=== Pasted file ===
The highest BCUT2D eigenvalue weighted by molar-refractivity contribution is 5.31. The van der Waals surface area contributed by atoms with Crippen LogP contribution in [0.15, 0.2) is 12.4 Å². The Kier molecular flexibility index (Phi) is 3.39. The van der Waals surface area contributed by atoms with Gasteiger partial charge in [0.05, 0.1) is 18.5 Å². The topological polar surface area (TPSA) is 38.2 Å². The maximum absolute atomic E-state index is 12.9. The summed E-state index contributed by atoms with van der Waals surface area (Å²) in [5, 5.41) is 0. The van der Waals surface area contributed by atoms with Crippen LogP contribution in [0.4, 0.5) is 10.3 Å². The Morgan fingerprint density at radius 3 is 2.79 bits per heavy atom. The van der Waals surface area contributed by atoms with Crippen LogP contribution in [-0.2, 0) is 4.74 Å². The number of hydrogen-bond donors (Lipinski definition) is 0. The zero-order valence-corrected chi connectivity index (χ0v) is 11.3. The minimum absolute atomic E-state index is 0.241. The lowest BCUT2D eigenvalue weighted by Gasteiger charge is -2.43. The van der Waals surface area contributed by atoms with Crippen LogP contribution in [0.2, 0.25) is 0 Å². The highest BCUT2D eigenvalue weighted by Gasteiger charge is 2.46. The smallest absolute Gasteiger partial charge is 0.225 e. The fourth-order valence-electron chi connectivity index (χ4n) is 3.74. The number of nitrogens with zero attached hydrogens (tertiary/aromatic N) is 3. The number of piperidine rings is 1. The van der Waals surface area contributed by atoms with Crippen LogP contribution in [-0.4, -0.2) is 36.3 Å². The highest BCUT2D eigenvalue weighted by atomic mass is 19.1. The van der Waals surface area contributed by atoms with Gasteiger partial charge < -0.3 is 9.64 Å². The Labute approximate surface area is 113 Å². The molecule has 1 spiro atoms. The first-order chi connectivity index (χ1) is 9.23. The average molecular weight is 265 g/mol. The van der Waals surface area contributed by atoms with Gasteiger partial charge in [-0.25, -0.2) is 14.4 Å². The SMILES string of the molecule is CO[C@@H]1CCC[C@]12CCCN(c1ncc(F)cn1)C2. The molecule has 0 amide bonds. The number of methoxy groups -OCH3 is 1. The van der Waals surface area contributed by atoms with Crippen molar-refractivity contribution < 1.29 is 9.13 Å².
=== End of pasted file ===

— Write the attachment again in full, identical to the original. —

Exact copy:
The highest BCUT2D eigenvalue weighted by molar-refractivity contribution is 5.31. The van der Waals surface area contributed by atoms with Crippen LogP contribution in [0.15, 0.2) is 12.4 Å². The Kier molecular flexibility index (Phi) is 3.39. The van der Waals surface area contributed by atoms with Gasteiger partial charge in [0.05, 0.1) is 18.5 Å². The topological polar surface area (TPSA) is 38.2 Å². The maximum absolute atomic E-state index is 12.9. The summed E-state index contributed by atoms with van der Waals surface area (Å²) in [5, 5.41) is 0. The van der Waals surface area contributed by atoms with Crippen LogP contribution in [0.4, 0.5) is 10.3 Å². The Morgan fingerprint density at radius 3 is 2.79 bits per heavy atom. The van der Waals surface area contributed by atoms with Crippen LogP contribution in [-0.2, 0) is 4.74 Å². The number of hydrogen-bond donors (Lipinski definition) is 0. The zero-order valence-corrected chi connectivity index (χ0v) is 11.3. The minimum absolute atomic E-state index is 0.241. The lowest BCUT2D eigenvalue weighted by Gasteiger charge is -2.43. The van der Waals surface area contributed by atoms with Crippen LogP contribution in [0.2, 0.25) is 0 Å². The highest BCUT2D eigenvalue weighted by Gasteiger charge is 2.46. The smallest absolute Gasteiger partial charge is 0.225 e. The fourth-order valence-electron chi connectivity index (χ4n) is 3.74. The number of nitrogens with zero attached hydrogens (tertiary/aromatic N) is 3. The number of piperidine rings is 1. The van der Waals surface area contributed by atoms with Crippen LogP contribution in [-0.4, -0.2) is 36.3 Å². The highest BCUT2D eigenvalue weighted by atomic mass is 19.1. The van der Waals surface area contributed by atoms with Gasteiger partial charge < -0.3 is 9.64 Å². The Labute approximate surface area is 113 Å². The molecule has 1 spiro atoms. The first-order chi connectivity index (χ1) is 9.23. The average molecular weight is 265 g/mol. The van der Waals surface area contributed by atoms with Gasteiger partial charge in [-0.25, -0.2) is 14.4 Å². The SMILES string of the molecule is CO[C@@H]1CCC[C@]12CCCN(c1ncc(F)cn1)C2. The molecule has 0 amide bonds. The number of methoxy groups -OCH3 is 1. The van der Waals surface area contributed by atoms with Crippen molar-refractivity contribution < 1.29 is 9.13 Å².